This proposal is for the monthly WFPC2 decons. Also included are
instrument monitors tied to decons: photometric stability check, focus
monitor, pre- and post-decon internals {bias, intflats, kspots, &
darks}, UV throughput check, VISFLAT sweep, and internal UV flat


CCD Daily Monitor

This program consists of basic tests to monitor, the read noise, the
development of hot pixels and test for any source of noise in ACS CCD
detectors. This programme will be executed once a day for the entire
lifetime of ACS.

STIS/CCD 10019

CCD Bias Monitor – Part 1

Monitor the bias in the 1×1, 1×2, 2×1, and 2×2 bin settings at gain=1,
and 1×1 at gain = 4, to build up high-S/N superbiases and track the
evolution of hot columns.

STIS/CCD 10017

CCD Dark Monitor-Part 1

Monitor the darks for the STIS CCD.

NIC3 10014

Spectrophotometry of FAINT IR STANDARDS

Faint spectrophotometric standard stars required for COS and the SBC
channel on ACS have been established via the STIS FASTEX program that
has executed over the last three cycles. Cycle 12 is an especially
opportune time to establish companion faint IR standards for WFC3,
because the NICMOS proposal 9998 includes observations in cycle 12 of
all 6 of the primary standard stars in order to establish the absolute
flux calibration of the three grism modes to 1%. In addition to WFC3,
these new faint secondary IR standards will be a significant step
towards establishing flux standards for JWST, as well as for SNAP,
SIRTF, and SOFIA. The 6 primary standards included in Propid=9998 are
in the range of V=11-13 and include three hot pure hydrogen WDs and 3
solar analogs. We propose to establish new IR faint standards in the
15-17 mag range. Appropriate spectral types for faint IR standards are
solar analogs and hotter WDs. Many M type and cooler stars are
variable, so that long term monitoring is required before committing
HST time to such cool stars. A few G type and WD faint stars will
provide a set of faint IR standards with minimal sky and color
coverage. Existing HST images of any candidates can provide
verification that there are no contaminating stars above the 1% level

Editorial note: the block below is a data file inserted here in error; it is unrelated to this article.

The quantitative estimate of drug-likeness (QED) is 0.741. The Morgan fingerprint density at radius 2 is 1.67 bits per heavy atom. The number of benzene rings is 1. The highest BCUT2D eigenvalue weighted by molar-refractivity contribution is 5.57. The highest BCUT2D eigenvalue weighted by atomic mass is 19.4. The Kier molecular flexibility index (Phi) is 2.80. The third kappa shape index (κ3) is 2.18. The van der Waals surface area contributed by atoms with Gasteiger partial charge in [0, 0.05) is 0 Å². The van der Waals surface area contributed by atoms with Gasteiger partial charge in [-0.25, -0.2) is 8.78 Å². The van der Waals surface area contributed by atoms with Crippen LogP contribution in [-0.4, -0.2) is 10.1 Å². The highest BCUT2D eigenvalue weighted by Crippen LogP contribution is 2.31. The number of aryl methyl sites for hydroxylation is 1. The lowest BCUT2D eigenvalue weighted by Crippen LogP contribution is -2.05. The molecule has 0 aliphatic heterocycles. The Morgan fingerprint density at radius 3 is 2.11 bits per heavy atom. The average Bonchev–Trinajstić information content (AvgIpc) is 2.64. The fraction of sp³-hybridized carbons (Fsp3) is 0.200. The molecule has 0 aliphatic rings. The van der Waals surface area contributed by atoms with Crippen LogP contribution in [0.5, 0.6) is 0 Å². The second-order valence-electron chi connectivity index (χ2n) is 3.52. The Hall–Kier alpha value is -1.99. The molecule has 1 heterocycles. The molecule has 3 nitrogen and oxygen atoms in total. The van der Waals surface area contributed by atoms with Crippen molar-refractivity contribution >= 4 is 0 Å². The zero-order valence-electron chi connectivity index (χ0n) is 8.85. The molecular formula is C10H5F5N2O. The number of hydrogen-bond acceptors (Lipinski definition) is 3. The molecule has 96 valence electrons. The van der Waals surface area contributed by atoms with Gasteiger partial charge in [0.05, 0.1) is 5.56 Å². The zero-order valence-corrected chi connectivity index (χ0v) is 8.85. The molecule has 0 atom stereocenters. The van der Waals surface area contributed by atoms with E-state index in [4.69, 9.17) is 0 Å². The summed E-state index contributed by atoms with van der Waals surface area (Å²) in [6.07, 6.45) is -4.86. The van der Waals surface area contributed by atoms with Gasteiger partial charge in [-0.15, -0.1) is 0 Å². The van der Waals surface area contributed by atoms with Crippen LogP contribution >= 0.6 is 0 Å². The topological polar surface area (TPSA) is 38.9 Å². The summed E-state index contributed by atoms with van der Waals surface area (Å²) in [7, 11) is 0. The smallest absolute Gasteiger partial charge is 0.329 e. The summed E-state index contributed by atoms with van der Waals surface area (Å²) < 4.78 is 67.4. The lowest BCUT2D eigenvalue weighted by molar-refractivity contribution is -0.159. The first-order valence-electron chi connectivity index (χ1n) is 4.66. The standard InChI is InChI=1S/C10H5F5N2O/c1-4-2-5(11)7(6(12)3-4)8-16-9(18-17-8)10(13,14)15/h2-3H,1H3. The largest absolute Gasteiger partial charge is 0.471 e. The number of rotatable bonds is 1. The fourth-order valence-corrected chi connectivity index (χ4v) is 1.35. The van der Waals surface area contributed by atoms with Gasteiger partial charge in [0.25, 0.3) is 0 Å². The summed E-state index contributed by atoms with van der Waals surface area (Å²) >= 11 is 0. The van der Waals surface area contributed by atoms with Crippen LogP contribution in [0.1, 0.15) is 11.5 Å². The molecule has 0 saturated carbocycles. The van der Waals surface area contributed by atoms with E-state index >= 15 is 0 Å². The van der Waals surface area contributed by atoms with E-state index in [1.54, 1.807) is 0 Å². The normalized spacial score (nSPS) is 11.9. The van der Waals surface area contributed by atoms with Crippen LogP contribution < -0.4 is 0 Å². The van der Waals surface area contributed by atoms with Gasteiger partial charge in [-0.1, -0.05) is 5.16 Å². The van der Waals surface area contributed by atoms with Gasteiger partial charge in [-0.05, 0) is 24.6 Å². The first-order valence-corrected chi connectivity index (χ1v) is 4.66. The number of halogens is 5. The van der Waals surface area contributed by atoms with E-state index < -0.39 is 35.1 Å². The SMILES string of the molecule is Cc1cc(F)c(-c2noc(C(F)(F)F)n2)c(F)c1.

within 2-3arcsec. However, the ACS calibration field in 47 Tuc is too
crowded for linking to ground based observations. If the other
candidates are selected from SDSS or other ground based data, then the
NICMOS and STIS acquisition images can provide this verification, as
well as correction factors for arbitrary photometric size apertures.
The SNAP team is providing the northern faint stars using unreleased
SDSS data. In addition, the extreme coolest types such as L and T
stars have proven essential to sorting out the long wavelength QE of
ACS; both the ACS and eventually WFC3 calibrations could be improved
with knowledge of L and T SEDs in the region beyond 0.95 microns. In
addition to the primary purpose of ACS QE vs. wavelength and broad
band F814W and F850LP calibrations, these three stars in C.} below are
at the flux level required for WFC3 grism calibration. The brighter M,
L, and T standard stars will each require a NICMOS orbit, while each
faint standard requires two Nicmos orbits and one STIS orbit for
complete wavelength coverage. The STIS spectra of the M and L stars
are done as ACS calibrations in cycles 12 and 11, respectively. An
additional faint WD has already been proposed for 2 Nicmos and 4 STIS
orbits in their cycle 12 programs already. See Table 1 for a summary
of the 18 orbit allocation for this program 10014. Bright stars in the
V=0-6 mag range would be useful for direct comparisons to NIST
calibrated lamps. This comparison would offer the opportunity to
compare two fundamentally different realms of physics: pure hydrogen
stellar models and laboratory black body physics. Unfortunately, the
Nicmos bright limit is V=~8 for a solar analog and a 1s exposure
without defocussing the OTA. The primary Sloan standard BD+17d4708 at
V=9.9 is safely fainter than this Nicmos limit.


Significant Spacecraft Anomalies: (The following are preliminary
reports of potential non-nominal performance that will be
investigated.) None



                           SCHEDULED     SUCCESSFUL    FAILURE TIMES
FGS GSacq               20                       20
FGS REacq               24                       24
FHST Update             51                       51